Another hot day, 32C, though in the summer 45C is common, and somehow people still walk the trail then! Mainly at night I think. Today was a more typical day as I had to carry my full pack, weighing about 21kg plus 3 litres of water (a further 3kg). For the first time hiking I started to develop blisters, probably due to the heat swelling my feet. Felt like it could be a long fortnight on the track…
Getting going by 8am gave an hour walking before the sun came over the hills and the temperature started to rise rapidly. The first 12km took less than two and a half hours, being basically flat with few scenic sights to photograph.
Sheltering from the sun behind the water tank at Rocky Bar Gap made a good spot for lunch, joined by a few birds. I noticed that this water tank for some reason is under surveillance 24/7 by this solar powered camera.
The next 14km took nearly twice as long thanks to a rather large hill to go up and over, midday temperatures, exhaustion and increasing pack pains. Leaving Rocky Bar Gap the track runs along a dry river bed, only there are no signs. I just followed the trail of footprints coming the other way, though they weren’t all made by man. The paw and tail marks below are clearly a kangaroo or wallaby, unsure on the others.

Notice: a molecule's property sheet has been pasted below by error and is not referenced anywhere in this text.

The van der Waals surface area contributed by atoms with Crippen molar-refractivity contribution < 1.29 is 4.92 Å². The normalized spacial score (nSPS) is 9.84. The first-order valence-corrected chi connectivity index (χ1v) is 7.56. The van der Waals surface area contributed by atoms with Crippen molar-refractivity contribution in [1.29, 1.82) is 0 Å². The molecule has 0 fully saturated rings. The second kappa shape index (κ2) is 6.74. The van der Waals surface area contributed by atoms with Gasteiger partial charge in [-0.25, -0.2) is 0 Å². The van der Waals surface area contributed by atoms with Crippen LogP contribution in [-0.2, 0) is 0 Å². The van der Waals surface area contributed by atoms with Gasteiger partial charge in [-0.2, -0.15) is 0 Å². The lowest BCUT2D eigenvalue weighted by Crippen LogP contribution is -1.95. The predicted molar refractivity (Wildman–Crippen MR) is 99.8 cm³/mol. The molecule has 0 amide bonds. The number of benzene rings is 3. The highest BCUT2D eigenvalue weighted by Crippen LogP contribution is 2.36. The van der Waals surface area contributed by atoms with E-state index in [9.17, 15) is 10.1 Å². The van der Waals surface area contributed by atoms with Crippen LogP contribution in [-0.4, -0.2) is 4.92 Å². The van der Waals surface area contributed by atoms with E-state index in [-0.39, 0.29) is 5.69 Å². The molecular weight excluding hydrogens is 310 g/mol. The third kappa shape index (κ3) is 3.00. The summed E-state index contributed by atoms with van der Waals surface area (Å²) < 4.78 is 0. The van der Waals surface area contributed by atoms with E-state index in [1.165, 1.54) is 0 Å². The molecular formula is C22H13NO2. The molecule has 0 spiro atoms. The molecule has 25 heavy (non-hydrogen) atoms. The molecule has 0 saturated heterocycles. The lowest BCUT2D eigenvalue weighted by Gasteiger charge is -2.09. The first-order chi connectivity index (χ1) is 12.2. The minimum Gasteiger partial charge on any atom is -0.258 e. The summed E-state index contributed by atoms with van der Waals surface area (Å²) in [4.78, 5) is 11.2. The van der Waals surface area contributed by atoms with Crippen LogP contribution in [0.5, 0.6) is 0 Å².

Reaching the end of the river bed the track started to ascend with wonderful views (unfortunately behind me) of Mt Sonder, which I’d walked up the day before.
With the pack and heat walking up this hill was much harder than walking up Mt Sonder. It was a good excuse for a rest though, and came across this rather unusual rock.
On the way down the other side there were more panoramic views, this place is far greener than you’d expect the centre of Australia to be. Nature has had a long time to evolve and adapt to this harsh climate.
Continuing on this oasis of water and green reeds was most unexpected and pleasant.
Past which time for a shadow selfie, and this unusual split tree.
Finally reached Finke River camp, home for the night. I was expecting a campsite but it had this rather nifty shelter, which saved on having to set up my tent. It had a table and benches to sit on, far more comfortable than the usual rocks.
Best of all it offered a good place to watch this quite spectacular sunset unfold over the course of half an hour.
After which I ate and as it got dark wondered if anyone (or anything) might join me for the night. I’ve stayed in huts and tents in New Zealand alone before but never in an open shelter in a country with dingoes and other decent sized animals around. It was pretty spooky at first but then pretty cool, and I was treated with the most spectacular (if impossible to photograph with my camera) star filled sky night sky.